My time on the trail was pretty consistent. When I was going out for the record, I would usually start hiking at 5 a.m. Then I would hike until between 10 or 11 o’clock at night. So, they were very long days. I think a big misconception is that people think I was going fast, and the truth is I wasn’t running and I was rarely going over 3 mph, but I was putting in a lot of hours every day on the trail. So, I got less sleep, but the trade-off was there were some very beautiful and peaceful parts of the experience where I got to see every sunrise and every sunset that summer, and I saw more wildlife that summer than on a five-month hike. I had a lot of great solitude and times in the woods. I didn’t have to get off-trail to resupply because my husband was bringing everything to me. So, it felt like a very immersive, continuous experience in the wilderness, which I really enjoyed.

I think you asked about motivation, and it was so challenging physically and mentally, but I loved the Appalachian Trail so much. I knew I was in my favorite place, and I had the person I loved the most helping me. This was a dream of mine, and I realize that I was very fortunate to be able to try it and even get to attempt something like that, even if I wasn’t successful. So, I think it’s the realization that every day I got to wake up and live my dream. And yes, I had picked a very, very painful, hard, dirty dream, but it was, in fact, what I wanted to do. And that kept me really motivated.

You’ve written about some of the psychological and physiological traits women have that might actually level the playing field or even give female hikers an advantage in these kinds of high-endurance activities. Could you talk a bit about that?

I actually talk a lot about that in my new book, which I’m coming out (to Lawrence) to promote. In “The Pursuit of Endurance,” I go through my mindset of realizing some of the physiological advantages that females might have, such as that we actually hold on to our weight better, we have lower caloric and hydration needs on average, and we were built to give birth. We were absolutely (designed for) carrying packs. Our bodies are better built for carrying that weight and supporting that weight. I don’t have scientific data, but I just think women’s pain threshold is very high. And I started to see these physiological differences, I would say, between the sexes. Whereas I started hiking and assumed that guys would be faster or stronger, my experience and the illustrations I would see on the trail — just examples of other hikers — I realized that wasn’t necessarily the case.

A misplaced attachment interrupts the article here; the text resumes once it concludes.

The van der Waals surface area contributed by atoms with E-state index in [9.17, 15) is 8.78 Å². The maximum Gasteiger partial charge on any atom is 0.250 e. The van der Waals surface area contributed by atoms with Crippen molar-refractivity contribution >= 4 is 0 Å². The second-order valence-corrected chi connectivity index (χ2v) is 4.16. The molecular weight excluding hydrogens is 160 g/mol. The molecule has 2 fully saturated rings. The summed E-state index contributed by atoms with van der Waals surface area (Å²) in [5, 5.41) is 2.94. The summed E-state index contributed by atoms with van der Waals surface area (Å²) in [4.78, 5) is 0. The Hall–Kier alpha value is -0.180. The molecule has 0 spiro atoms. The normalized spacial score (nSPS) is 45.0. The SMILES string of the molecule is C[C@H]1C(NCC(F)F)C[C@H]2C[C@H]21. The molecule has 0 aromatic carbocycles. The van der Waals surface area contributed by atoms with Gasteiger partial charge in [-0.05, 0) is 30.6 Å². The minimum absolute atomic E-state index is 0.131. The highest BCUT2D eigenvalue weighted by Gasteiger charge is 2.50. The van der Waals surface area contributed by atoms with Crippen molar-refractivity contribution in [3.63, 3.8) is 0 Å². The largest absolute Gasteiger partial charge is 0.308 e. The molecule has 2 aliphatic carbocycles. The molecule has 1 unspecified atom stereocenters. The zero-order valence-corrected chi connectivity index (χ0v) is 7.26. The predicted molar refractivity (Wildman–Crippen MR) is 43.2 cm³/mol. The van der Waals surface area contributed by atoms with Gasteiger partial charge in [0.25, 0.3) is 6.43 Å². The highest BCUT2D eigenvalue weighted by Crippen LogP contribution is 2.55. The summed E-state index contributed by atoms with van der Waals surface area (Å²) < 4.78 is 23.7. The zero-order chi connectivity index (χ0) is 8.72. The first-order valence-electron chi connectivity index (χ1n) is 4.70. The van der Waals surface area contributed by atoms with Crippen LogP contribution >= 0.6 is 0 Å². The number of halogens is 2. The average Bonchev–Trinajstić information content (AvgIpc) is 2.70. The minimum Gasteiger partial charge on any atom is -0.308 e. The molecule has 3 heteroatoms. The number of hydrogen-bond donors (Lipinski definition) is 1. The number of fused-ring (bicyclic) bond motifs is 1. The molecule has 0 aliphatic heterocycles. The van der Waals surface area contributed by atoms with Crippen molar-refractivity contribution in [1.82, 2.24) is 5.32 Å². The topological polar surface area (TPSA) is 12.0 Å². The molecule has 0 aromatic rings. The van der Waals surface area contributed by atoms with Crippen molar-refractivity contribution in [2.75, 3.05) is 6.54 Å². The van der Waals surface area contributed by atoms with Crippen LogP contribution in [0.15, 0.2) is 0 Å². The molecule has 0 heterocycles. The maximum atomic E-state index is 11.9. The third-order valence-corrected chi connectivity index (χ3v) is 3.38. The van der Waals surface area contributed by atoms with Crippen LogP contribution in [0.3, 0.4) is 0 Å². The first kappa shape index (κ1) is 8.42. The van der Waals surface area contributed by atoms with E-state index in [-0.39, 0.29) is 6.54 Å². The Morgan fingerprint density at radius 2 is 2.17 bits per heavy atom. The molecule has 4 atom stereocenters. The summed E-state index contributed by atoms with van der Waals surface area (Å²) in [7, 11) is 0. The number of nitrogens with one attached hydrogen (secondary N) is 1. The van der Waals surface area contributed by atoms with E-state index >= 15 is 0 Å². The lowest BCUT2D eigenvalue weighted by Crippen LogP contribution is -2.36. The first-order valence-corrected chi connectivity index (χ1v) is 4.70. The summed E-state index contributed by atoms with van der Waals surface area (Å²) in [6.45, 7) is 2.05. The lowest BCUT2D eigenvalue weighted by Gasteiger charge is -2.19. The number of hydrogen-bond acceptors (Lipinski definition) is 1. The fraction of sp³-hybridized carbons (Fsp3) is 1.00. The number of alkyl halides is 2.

photo by: Contributed Image

“The Pursuit of Endurance”

So, I don’t think there is a gender gap in efforts of extreme endurance, and more and more women are competing equally and coming out successful in these long-distance attempts at hiking or running or swimming or biking or whatnot. It’s exciting to see, and it’s really, I think, awesome to see an athletic endeavor where there doesn’t seem to be a gender gap. And I think that’s really empowering for a lot of women for their pursuits in everyday life as well.

Last year, you and your family — your husband and your two little kids — set out on a trek across the Mountains-to-Sea Trail. Do you think your kids have inherited the hiking bug? And do you have any advice for avid hikers looking to get their kids interested in the outdoors?

Hiking is part of our family identity and what we love to do, but we always try to make it fair and also fun for our kids. I hiked the Mountains-to-Sea Trail across North Carolina last year, and I did the entire path, every mile. But my kids would just meet me during the day for little, short sections or day hikes or picnics, or, if it was bad weather and there was something fun in the area that they wanted to do besides hike, then that’s what they’d do with my husband. That’s how we made it a family activity that we could all participate in. So, I think being able to meet your kids where they’re at, and not just pulling them along for your adventures and forcing them to do something that’s not age-appropriate, is really important.